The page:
Tuesday, March 16, 2021

Many Problems, One Solution

Sermon for the Fourth Sunday in Lent, preached on Sunday, March 14, 2021, by the Rev. Daniel M. Ulrich.

[Jesus said] As Moses lifted up the serpent in the wilderness, so must the Son of Man be lifted up, that whoever believes in him may have eternal life. (Jn 3:14-15)

                Take a quick moment and think about all the problems in your lives; all the problems that plague our society and culture; all the problems that cause suffering throughout the world.  It doesn’t take long to start naming things off because there are so many problems.  Our lives are consumed with trying to find solutions to these problems.  But behind every single one, behind every problem in our lives is our problem of sin, and the only solution for sin is Christ’s cross.

                The problems in life are many.  There’s physical problems; like hunger and thirst.  It’s saddening to think that for some children here in the US, the only meals they get are school lunches.  They have no food at home, so FUEL bags filled with a few healthy snacks are sent home with them to keep them somewhat fed on Saturdays and Sundays.  And then think about all those children throughout the world who are in the same situation, but who don’t have school lunches to rely on.  Homelessness and poverty are seen throughout the globe.  Diseases of all kinds plague are bodies, some that know how to deal with and heal, but many we don’t.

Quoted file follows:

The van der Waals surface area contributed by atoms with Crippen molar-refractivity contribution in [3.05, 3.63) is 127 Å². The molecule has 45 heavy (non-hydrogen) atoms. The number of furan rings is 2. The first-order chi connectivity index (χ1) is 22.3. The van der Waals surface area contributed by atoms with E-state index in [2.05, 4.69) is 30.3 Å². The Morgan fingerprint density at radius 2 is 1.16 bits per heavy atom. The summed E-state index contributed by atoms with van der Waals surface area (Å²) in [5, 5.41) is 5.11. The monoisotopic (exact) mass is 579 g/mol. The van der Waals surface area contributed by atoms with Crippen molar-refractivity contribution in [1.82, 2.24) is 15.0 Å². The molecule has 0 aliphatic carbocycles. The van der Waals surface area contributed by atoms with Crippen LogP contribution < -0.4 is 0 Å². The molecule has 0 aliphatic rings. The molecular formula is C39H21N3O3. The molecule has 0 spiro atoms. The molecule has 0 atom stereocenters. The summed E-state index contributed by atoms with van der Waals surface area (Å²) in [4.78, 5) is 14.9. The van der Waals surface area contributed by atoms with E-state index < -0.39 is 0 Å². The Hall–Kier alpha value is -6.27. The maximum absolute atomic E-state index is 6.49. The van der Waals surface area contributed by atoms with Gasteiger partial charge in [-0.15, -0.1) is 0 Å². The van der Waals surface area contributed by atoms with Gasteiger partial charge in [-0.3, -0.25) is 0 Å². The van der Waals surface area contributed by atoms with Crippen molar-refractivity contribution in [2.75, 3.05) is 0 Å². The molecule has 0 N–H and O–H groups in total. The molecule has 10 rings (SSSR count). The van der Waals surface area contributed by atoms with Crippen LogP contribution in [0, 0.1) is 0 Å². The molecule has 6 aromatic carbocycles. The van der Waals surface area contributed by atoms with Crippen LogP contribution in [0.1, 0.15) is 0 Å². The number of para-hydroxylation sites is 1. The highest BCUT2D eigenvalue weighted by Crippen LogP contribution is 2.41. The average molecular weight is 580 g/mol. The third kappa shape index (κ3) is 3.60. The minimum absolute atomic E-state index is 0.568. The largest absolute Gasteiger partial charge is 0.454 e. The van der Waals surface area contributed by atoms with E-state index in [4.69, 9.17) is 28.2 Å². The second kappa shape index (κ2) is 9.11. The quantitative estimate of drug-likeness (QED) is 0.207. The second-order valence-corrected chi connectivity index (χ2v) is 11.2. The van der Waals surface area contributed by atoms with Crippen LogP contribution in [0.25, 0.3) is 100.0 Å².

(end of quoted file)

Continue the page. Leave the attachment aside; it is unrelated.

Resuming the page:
And now add to these kinds of physical problems all the social problems.  Racism still divides.  There’s socio-economic conflict between those who have and those who have not.  Political strife is all over the news.  Deep seeded animosity and enmity between fellow citizens is lived out.  There’s the culture war that’s being fought in boardrooms and college lecture halls and in the classrooms of our children.  And then there’s the effects all of this has on us as individuals.  We suffer mental illness and depression and anxiety and fear.  I could go on, but I don’t have to, because we all can see these problems with our very own eyes. 

These problems consume us.  They’re all we think about.  And we think all of it is new.  We think that what we’re going through today in the 21st century is completely different from all of the centuries that came before, but it’s not.  The problems we’re facing today are the same sorts of problems people have been dealing with for millennia.  For example, Israel faced the hunger and thirst…at least they thought they did.

Throughout their time of wandering in the wilderness after their exodus out of slavery in Egypt, there were times when Israel found itself without food and water.  This first happened shortly after they crossed the Red Sea on dry ground.  They grumbled and complained about it.  But the Lord was gracious to them, and He provided them with bread from heaven and water whenever they needed it.  God solved their problem. 

In the OT reading today, the Israelites were once again low on food, at least that’s what they thought.  Even though the Lord had shown that He’d provide for them, they still grumbled and complained.  At first, they said they had no food and water, but that wasn’t true.  The Lord was still providing them with mana.  But that wasn’t good enough for them.  They loathed and despised that miraculous food, calling it worthless.  So, in response to their sinful ingratitude, the Lord sent venomous serpents among the people that attacked the people, and many died.  Now Israel truly had problem on their hand.

Israel thought their hunger and thirst was their problem, but it wasn’t.  They had food and water from the Lord.  Their true problem was their ingratitude.  It was ignoring and despising of the good gifts of God.  It was their sinful flesh that was directed by their passions and desires.  Their problem wasn’t the lack of anything, it was their sin and the death came from it.  And there was nothing they could do about it.